Netflix cut its domestic subscriber guidance Thursday by one million users -- the fallout from the company raising prices on one of its most popular movie-rental plans that angered many members, but which the company continues to defend.
News of the four percent cut in its subscriber outlook knocked 15 percent off Netflix's share price, sending the stock to its lowest levels in 2011. However, Netflix did not change its financial guidance for the quarter.
The Los Gatos, Calif.-based company ended its popular $9.99 per-month DVD rental and movie-streaming plan this summer, and required customers to pay $7.99 a month for each service, starting in September. The price increase caused a quick and harsh backlash among Netflix customers, something the company acknowledged again Thursday.
"We know our decision to split our services has upset many of our subscribers, which we don't take lightly, but we believe this split will help us make our services better for subscribers and shareholders for years to come," the distributor of movies and TV shows said.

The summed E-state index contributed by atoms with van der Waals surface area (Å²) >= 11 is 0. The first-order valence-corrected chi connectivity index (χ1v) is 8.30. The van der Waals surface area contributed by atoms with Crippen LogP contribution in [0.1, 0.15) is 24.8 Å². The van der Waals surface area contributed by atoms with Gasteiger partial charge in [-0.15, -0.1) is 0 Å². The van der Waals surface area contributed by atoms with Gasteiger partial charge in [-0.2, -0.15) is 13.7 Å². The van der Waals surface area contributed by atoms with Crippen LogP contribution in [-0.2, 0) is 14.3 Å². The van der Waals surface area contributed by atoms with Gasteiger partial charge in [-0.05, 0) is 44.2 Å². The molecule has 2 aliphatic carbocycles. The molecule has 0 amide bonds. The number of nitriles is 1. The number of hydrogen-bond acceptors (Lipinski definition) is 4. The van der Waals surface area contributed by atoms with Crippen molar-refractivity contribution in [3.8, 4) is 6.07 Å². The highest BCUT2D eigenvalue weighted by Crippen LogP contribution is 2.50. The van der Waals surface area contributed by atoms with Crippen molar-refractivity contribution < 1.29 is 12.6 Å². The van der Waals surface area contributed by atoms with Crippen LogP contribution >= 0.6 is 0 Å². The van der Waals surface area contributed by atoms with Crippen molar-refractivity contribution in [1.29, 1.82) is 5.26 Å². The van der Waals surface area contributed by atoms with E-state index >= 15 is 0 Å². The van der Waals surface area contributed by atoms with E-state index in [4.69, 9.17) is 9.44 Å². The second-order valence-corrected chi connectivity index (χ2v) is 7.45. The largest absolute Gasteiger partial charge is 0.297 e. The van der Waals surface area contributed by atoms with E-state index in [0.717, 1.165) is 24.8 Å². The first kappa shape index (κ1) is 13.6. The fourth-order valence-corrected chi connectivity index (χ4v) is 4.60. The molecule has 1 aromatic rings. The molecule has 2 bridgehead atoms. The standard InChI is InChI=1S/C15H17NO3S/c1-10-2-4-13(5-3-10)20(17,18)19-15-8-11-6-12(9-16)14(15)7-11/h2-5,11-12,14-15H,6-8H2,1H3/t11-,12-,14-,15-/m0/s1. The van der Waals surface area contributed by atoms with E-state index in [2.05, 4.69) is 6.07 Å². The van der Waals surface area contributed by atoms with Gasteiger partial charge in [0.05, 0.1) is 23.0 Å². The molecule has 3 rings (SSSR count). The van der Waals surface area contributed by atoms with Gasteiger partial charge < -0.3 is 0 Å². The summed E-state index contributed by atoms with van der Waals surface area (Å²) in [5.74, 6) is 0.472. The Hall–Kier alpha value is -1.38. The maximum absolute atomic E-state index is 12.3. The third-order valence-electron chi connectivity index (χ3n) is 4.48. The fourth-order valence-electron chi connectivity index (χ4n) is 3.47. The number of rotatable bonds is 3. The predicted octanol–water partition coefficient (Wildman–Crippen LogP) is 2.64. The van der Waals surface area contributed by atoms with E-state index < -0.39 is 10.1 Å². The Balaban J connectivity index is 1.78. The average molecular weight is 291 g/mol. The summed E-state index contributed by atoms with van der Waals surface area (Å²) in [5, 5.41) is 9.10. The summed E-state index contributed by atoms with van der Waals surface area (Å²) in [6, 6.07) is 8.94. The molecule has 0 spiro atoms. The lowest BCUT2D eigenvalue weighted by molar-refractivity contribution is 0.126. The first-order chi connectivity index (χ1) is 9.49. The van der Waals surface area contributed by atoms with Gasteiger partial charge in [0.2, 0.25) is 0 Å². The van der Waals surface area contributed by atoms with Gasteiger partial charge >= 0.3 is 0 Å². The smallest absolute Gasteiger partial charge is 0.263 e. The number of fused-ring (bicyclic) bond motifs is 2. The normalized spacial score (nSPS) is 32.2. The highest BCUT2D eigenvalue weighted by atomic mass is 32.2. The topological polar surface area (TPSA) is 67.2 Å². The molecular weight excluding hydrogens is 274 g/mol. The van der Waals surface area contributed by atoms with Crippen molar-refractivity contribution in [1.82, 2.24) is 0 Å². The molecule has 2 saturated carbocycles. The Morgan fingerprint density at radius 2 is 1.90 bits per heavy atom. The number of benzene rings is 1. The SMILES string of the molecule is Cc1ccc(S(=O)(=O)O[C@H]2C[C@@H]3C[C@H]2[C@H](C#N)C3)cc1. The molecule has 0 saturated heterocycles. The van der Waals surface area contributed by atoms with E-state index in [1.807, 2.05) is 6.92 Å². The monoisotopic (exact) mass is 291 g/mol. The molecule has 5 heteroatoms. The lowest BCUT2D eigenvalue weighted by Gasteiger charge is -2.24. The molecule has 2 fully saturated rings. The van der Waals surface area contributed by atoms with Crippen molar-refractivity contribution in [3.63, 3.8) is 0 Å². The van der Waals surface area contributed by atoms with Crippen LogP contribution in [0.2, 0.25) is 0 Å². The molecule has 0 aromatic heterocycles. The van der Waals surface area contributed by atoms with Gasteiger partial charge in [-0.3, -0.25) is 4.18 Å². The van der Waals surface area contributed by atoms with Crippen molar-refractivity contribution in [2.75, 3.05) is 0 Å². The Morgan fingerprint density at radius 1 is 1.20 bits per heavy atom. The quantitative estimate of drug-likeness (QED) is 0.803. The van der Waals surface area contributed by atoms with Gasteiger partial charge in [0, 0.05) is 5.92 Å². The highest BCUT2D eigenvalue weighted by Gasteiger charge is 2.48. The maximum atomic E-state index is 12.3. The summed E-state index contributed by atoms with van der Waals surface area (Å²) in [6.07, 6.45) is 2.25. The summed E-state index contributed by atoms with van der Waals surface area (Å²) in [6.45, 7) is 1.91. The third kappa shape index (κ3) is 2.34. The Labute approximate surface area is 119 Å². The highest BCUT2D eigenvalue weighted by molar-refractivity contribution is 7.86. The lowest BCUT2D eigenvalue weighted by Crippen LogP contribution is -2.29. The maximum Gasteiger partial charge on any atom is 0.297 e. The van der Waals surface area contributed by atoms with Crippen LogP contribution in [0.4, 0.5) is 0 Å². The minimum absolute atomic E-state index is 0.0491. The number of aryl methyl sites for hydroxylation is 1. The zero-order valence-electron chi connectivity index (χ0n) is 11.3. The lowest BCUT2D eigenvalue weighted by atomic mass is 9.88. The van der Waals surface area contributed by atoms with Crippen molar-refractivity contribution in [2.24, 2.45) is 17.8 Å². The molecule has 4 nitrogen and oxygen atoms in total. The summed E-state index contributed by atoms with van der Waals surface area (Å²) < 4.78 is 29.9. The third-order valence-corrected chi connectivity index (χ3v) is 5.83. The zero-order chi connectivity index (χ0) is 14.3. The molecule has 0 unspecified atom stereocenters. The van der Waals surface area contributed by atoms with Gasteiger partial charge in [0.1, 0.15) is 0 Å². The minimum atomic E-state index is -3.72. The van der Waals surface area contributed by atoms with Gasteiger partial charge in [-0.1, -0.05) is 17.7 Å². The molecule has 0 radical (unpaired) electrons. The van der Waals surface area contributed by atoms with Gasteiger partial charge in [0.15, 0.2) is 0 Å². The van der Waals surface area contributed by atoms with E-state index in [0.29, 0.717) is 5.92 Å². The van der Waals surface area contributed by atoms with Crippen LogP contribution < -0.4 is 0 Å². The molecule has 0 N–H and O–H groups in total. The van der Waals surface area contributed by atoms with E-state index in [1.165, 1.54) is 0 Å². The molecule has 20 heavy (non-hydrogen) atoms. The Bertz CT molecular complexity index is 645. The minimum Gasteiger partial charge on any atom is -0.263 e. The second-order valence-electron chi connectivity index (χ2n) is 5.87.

Netflix said it now saw 24 million domestic subscribers through the third quarter, down from 25 million. The biggest decline was in its number of DVD-only subscribers, which fell to 2.2 million from three million. Streaming-only members dropped to 9.8 million from 10 million.
The number with both a DVD and streaming subscription remained at 12 million. Netflix did not change its international subscriber guidance.
After announcing the price change in July, the company said it expected total subscribers to continue growing, and that its fiscal quarter following the pricing changes could lead to the first time it notches at least $1 billion in sales.